Measure for Measure

Everything About Fiction You Never Wanted to Know.
Go to your bosom; knock there, and ask your heart, what it doth know that's like my brother's fault.

Some rise by sin, and some by virtue fall.
Escalus, II.i

A tragicomedy by William Shakespeare. It is one of Shakespeare's problem plays, because although it is technically a comedy, its dark storyline and ambiguous ending are not the typical comic fare. If written in today's time, the play would probably be considered a dramedy. The play is famous for its frankness regarding sex: One of the secondary characters is a pimp, Claudio's problems start with premarital sex, and the main plot involves a corrupt official trying to get a religious novice to sleep with him.

Vincentio, the duke of Vienna, is concerned that laws forbidding fornication are not being observed in the city. He resolves to set out on a journey, leaving Vienna in the hands of his adviser, Angelo. This is, in fact, a ploy: the Duke actually plans to disguise himself as a friar and live among the commoners, so he can figure out how to better serve them. It also gives him an opportunity to see how Angelo would rule Vienna if the Duke really did go away.

Angelo is a much stricter ruler than the Duke, and enforces the laws on fornication ruthlessly. He quickly allows power to go to his head, as demonstrated by his treatment of Claudio, a young man who got his fiancée Juliet pregnant. Although Claudio is more than willing to marry Juliet, Angelo sentences him to death, so he may serve as an example to other lustful men. Claudio's sister Isabella, a nun in training, visits him in jail and says she will plead his case with Angelo.

Angelo meets with Isabella. It becomes clear he is a hypocrite when he offers to spare Claudio's life if she agrees to sleep with him. She refuses to sacrifice her virginity for her brother's life; Claudio begs her to reconsider, and she coolly suggests Claudio get his affairs in order. She won't sleep with Angelo, and no one will believe her if she accuses him of coercion.

Fortunately for Claudio, the Duke has been watching carefully from the sidelines. He has a scheme that will set all to right: Angelo had previously agreed to marry a woman named Marianna, but reneged on his promise when her dowry was lost at sea. The Duke proposes that Marianna disguise herself as Isabella, and sleep with Angelo instead. This is referred to as "the bed trick."

However, after the sex, Angelo fears his hypocrisy might be discovered. He (surprise surprise) goes back on his word and orders that Claudio be executed. The Duke then proposes a new scheme, called "the head trick": Instead of Claudio's head, they will send the head of another, actually guilty prisoner. Unfortunately, the only criminal up for execution is too drunk to be killed. Just in the nick of time, a random pirate dies of fever, and so his head is removed and sent to Angelo.

The Duke decides he has played dress-up long enough and resumes his role as ruler of Vienna. Isabella and Marianna petition him, claiming Angelo wronged them, but the Duke feigns ignorance. Angelo blames everything on the mysterious friar who's been hanging about, and he's backed up by a local pimp, Lucio; the Duke leaves and returns disguised as the friar, whereupon Lucio accuses him of various crimes. The Duke finally reveals himself, and sets everything in order. He brings out Claudio, alive and well, and reunites him with Juliet; he at first condemns Angelo to death, but spares him when Marianna pleads for his life-- instead, Angelo must marry Marianna; he condemns Lucio to marrying the whore who bore his child; and finally, he makes Isabella an offer of marriage. Her reply is never given, and the play ends with everyone going to the Duke's palace.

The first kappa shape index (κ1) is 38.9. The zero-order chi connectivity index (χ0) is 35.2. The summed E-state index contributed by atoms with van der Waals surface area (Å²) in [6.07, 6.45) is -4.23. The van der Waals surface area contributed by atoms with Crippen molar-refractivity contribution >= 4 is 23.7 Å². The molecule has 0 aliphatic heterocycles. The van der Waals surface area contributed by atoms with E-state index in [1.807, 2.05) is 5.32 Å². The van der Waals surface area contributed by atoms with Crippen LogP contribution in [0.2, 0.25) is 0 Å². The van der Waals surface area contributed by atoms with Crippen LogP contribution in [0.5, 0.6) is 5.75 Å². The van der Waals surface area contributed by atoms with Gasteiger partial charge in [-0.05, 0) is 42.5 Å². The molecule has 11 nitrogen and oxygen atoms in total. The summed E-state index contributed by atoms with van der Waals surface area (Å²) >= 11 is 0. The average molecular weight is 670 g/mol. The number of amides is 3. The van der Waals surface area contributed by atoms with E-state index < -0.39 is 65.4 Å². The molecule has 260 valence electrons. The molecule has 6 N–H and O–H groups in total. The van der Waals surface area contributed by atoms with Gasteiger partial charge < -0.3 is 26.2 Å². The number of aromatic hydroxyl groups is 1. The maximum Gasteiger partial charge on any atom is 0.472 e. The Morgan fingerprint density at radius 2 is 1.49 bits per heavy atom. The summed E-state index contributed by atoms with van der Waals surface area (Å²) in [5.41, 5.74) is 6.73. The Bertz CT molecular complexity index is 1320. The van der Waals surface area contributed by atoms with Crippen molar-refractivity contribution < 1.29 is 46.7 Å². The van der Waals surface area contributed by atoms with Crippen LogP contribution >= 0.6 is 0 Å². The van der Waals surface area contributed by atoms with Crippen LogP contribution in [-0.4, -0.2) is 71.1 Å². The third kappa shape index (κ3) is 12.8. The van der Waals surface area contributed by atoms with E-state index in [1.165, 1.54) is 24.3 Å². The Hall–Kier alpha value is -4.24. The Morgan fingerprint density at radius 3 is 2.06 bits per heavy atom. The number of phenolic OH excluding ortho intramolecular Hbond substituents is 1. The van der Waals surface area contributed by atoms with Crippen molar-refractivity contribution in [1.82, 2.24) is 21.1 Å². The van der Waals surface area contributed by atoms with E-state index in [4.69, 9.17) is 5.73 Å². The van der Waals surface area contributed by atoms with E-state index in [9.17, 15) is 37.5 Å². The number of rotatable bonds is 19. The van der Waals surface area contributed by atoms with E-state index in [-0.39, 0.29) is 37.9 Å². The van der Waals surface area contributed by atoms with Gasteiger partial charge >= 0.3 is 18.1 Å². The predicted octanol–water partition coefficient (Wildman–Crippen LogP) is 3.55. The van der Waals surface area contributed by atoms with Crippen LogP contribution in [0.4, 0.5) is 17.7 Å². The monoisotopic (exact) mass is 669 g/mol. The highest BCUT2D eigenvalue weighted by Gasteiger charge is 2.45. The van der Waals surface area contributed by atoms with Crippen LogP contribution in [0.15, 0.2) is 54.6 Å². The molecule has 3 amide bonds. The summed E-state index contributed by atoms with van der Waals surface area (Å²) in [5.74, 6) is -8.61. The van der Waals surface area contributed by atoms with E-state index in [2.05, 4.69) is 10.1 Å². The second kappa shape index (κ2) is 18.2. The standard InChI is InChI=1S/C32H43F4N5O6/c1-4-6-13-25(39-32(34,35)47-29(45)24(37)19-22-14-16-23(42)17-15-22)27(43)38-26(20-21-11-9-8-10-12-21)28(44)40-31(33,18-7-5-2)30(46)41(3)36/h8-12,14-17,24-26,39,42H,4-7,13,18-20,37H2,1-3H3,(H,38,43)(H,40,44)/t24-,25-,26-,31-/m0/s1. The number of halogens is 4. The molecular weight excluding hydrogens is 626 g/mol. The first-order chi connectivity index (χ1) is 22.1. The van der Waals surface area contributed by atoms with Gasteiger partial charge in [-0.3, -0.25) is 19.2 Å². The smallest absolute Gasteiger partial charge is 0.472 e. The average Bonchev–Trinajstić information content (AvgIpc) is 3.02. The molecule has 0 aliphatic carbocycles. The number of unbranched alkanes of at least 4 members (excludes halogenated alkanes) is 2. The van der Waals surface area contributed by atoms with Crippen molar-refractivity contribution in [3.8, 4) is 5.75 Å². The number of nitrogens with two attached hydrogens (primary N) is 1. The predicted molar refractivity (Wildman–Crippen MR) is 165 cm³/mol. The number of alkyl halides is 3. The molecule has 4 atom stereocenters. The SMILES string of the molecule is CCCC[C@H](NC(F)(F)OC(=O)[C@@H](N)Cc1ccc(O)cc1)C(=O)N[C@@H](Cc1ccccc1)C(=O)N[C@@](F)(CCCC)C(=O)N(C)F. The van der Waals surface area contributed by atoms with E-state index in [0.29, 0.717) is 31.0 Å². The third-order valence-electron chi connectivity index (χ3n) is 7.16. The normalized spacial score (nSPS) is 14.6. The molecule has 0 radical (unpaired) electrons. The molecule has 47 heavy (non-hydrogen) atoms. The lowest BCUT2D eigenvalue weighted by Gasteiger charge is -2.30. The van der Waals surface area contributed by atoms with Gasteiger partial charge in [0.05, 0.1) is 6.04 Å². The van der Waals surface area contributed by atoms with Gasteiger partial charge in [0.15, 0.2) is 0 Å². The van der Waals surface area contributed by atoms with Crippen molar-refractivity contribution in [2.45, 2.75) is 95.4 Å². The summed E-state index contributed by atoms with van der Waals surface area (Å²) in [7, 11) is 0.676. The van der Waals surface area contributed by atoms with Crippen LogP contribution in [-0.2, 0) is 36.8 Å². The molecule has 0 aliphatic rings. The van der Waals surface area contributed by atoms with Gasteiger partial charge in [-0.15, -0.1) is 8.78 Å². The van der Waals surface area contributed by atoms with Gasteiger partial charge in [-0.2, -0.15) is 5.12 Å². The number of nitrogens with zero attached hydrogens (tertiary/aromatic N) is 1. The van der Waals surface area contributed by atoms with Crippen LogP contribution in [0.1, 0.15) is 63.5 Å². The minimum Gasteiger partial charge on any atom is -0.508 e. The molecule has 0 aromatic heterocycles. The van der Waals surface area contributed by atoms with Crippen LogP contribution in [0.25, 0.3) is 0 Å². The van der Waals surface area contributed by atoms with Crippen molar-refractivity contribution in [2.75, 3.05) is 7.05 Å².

As noted above, Isabella's reply to the proposal is not given. Though general consensus is she marries the Duke, it's up to the director to decide whether or not she accepts his offer.

Tropes used in Measure for Measure include:
  • Aristocrats Are Evil: Well, the Duke's certainly not evil, but he does enjoy manipulating his advisers.
  • Bad Habits: The Duke
  • Bed Trick: Angelo attempts to use the Scarpia Ultimatum on Isabella; she convinces Angelo's rejected fiancée Mariana, who still loves him, to go in her place.
  • Cassandra Truth: What awaits Isabelle if she tries to accuse Angelo.
  • The Chessmaster
  • Clark Kenting: The Duke's disguise fools everyone, even his closest and most trusted adviser. The commoners have an excuse for not knowing who he is, but Angelo?
  • Cruel Mercy
  • Drunk with Power
  • Eccentric Mentor
  • Everyone Calls Him "Barkeep": The Duke is always only called The Duke.
    • According to the Dramatis Personae, The Duke's real name is Vincentio, but he is never referred to as such in the play.
  • If You Know What I Mean: Shakespeare is a man of a thousand dirty jokes, and, given that this is a play about sex, this one rises to the chall--er, it's got a lot of them too.
  • It Amused Me: Not explicitly stated, but the Duke seems to do what he does just to see what will happen if he does it.
    • A frequently cited interpretation is that he uses Angelo to do his dirty work and clean up the lawlessness in the city (which he doesn't want to do himself because it would risk his popularity with the common folk). Although the way he executes his plan may still qualify as this trope.
  • King Incognito: The Duke spends most of the play running around as a friar.
  • Malaproper
  • Manipulative Bastard: Angelo.

"Who will believe thee, Isabelle? My unsoiled name, the austereness of my life... will so your accusation overweigh, that you shall stifle in your own report and smell of calumny."

Duke: Haste still pays haste, and leisure answers leisure;
Like doth quit like, and measure still for measure.